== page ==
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US Job Openings Fall to Lowest Level Since March 2021 as Labor Market Cools

3 min read

WASHINGTON (AP) — U.S. employers posted 8.7 million job openings in October, the fewest since March 2021, in a sign that hiring is cooling in the face of higher interest rates yet remains at a still-healthy pace.

The Labor Department’s report said Tuesday that openings were down significantly from 9.4 million in September.

Layoffs were up modestly in October. And the number of Americans who quit their jobs – which generally reflects confidence in their ability to find better pay or working conditions elsewhere — was down slightly.

The drop in job openings last month was particularly steep in healthcare and social assistance, where they fell by 236,000; finance, which includes banking, insurance and real estate and which has been hit particularly hard by higher interest rates, down 217,000; and hotels, restaurants and bars, down 124,000.

Still, despite the sharp drop in October, job openings remain at historically high levels. They have now exceeded 8 million for 32 straight months — a threshold they had never reached before 2021.

U.S. hiring is slowing from the breakneck pace of the past two years. Still, employers have added a solid 239,000 jobs a month this year. And the unemployment rate has come in below 4% for 21 straight months, the longest such streak since the 1960s.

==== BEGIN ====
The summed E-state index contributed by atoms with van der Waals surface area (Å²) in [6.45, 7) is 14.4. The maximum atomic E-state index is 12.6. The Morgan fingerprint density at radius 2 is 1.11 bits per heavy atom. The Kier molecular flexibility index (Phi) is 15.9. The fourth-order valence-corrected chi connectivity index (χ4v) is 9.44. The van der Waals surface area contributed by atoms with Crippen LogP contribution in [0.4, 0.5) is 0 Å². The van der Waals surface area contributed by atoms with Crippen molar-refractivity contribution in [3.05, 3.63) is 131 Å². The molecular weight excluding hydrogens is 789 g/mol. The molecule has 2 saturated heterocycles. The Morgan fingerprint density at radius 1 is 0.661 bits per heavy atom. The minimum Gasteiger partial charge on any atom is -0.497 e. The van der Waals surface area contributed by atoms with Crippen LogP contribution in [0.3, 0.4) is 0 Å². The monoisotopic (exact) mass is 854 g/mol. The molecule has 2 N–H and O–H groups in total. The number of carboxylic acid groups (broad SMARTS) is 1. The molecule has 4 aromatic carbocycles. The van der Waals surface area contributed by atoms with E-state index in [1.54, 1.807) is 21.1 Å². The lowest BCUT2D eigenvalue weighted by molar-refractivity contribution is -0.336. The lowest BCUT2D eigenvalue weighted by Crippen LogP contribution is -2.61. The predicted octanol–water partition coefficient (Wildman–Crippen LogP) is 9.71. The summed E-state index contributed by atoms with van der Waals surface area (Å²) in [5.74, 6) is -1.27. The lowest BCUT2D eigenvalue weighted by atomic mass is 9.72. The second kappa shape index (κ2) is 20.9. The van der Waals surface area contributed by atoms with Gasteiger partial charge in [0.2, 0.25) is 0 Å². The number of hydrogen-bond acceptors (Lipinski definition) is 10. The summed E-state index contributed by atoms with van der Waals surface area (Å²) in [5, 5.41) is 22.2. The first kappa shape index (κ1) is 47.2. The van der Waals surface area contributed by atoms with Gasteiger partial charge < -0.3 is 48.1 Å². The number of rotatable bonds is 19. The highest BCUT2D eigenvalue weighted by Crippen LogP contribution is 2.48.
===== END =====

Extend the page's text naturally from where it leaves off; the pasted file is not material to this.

The job market has shown surprising resilience even as the Federal Reserve has raised its benchmark interest rate 11 times since March 2022 to fight the worst bout of inflation in four decades. The resulting higher borrowing costs have helped ease inflationary pressures. Consumer prices were up 3.2% in October from a year earlier, down from a peak of 9.1% in June 2022.

The Labor Department will issue the November jobs report on Friday. It is expected to show that employers added nearly 173,000 jobs last month. That would be up from 150,000 in October, in part because of the end of strikes by autoworkers and Hollywood writers and actors. The unemployment rate is expected to have remained at 3.9%, according to a survey of forecasters by the data firm FactSet.

Though unemployment remains low, 1.93 million Americans were collecting unemployment benefits in the week that ended Nov. 18, the most in two years. That suggests that those who do lose their jobs need unemployment assistance longer because it is getting harder to find new employment.

Overall, the combination of easing inflation and resilient hiring has raised hopes the Fed can manage a so-called soft landing — raising rates just enough to slow the economy and tame price increases without tipping the economy into recession. The cooling of the job market could mean a lessening of inflation pressures and less need for the Fed to keep interest rates high.

The drop in openings “will be welcome news for policymakers” at the Fed, said Rubeela Farooqi, chief U.S. economist at High Frequency Economics. “Overall, the labor market remains strong, but it is cooling. And wages and inflation are decelerating. The data support our view that rates are at a peak and the Fed’s next move will be a rate cut, likely in (the second quarter of) 2024.”

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